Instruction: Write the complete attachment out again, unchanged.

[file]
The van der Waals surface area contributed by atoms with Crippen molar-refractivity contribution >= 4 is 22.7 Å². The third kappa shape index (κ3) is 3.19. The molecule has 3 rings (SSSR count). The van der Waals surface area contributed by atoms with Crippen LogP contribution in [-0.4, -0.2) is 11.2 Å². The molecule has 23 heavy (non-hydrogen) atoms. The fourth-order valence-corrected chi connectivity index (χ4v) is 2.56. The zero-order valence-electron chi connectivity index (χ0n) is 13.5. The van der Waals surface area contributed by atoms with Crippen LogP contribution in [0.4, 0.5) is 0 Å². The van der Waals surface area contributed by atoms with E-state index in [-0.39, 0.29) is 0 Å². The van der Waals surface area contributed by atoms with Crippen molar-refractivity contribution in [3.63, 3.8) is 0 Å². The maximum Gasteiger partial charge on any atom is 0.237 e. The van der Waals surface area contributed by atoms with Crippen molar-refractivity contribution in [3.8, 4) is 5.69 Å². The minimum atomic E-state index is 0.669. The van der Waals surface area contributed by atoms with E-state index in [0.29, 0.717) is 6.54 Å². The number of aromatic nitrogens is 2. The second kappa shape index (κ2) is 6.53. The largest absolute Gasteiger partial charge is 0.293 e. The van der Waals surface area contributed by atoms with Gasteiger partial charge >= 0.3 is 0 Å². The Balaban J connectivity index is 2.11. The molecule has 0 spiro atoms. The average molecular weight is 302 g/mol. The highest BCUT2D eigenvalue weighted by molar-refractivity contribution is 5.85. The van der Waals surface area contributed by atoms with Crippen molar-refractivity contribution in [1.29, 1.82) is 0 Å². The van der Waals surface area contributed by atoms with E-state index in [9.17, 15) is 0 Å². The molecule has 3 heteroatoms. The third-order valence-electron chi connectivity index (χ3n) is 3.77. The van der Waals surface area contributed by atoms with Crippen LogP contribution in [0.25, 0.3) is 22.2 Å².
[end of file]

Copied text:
The van der Waals surface area contributed by atoms with Crippen molar-refractivity contribution >= 4 is 22.7 Å². The third kappa shape index (κ3) is 3.19. The molecule has 3 rings (SSSR count). The van der Waals surface area contributed by atoms with Crippen LogP contribution in [-0.4, -0.2) is 11.2 Å². The molecule has 23 heavy (non-hydrogen) atoms. The fourth-order valence-corrected chi connectivity index (χ4v) is 2.56. The zero-order valence-electron chi connectivity index (χ0n) is 13.5. The van der Waals surface area contributed by atoms with Crippen LogP contribution in [0.4, 0.5) is 0 Å². The van der Waals surface area contributed by atoms with E-state index in [-0.39, 0.29) is 0 Å². The van der Waals surface area contributed by atoms with Crippen molar-refractivity contribution in [3.63, 3.8) is 0 Å². The maximum Gasteiger partial charge on any atom is 0.237 e. The van der Waals surface area contributed by atoms with Crippen molar-refractivity contribution in [3.8, 4) is 5.69 Å². The minimum atomic E-state index is 0.669. The van der Waals surface area contributed by atoms with E-state index in [0.29, 0.717) is 6.54 Å². The number of aromatic nitrogens is 2. The second kappa shape index (κ2) is 6.53. The largest absolute Gasteiger partial charge is 0.293 e. The van der Waals surface area contributed by atoms with Gasteiger partial charge >= 0.3 is 0 Å². The Balaban J connectivity index is 2.11. The molecule has 0 spiro atoms. The average molecular weight is 302 g/mol. The highest BCUT2D eigenvalue weighted by molar-refractivity contribution is 5.85. The van der Waals surface area contributed by atoms with Crippen molar-refractivity contribution in [1.29, 1.82) is 0 Å². The van der Waals surface area contributed by atoms with E-state index in [9.17, 15) is 0 Å². The molecule has 3 heteroatoms. The third-order valence-electron chi connectivity index (χ3n) is 3.77. The van der Waals surface area contributed by atoms with Crippen LogP contribution in [0.25, 0.3) is 22.2 Å².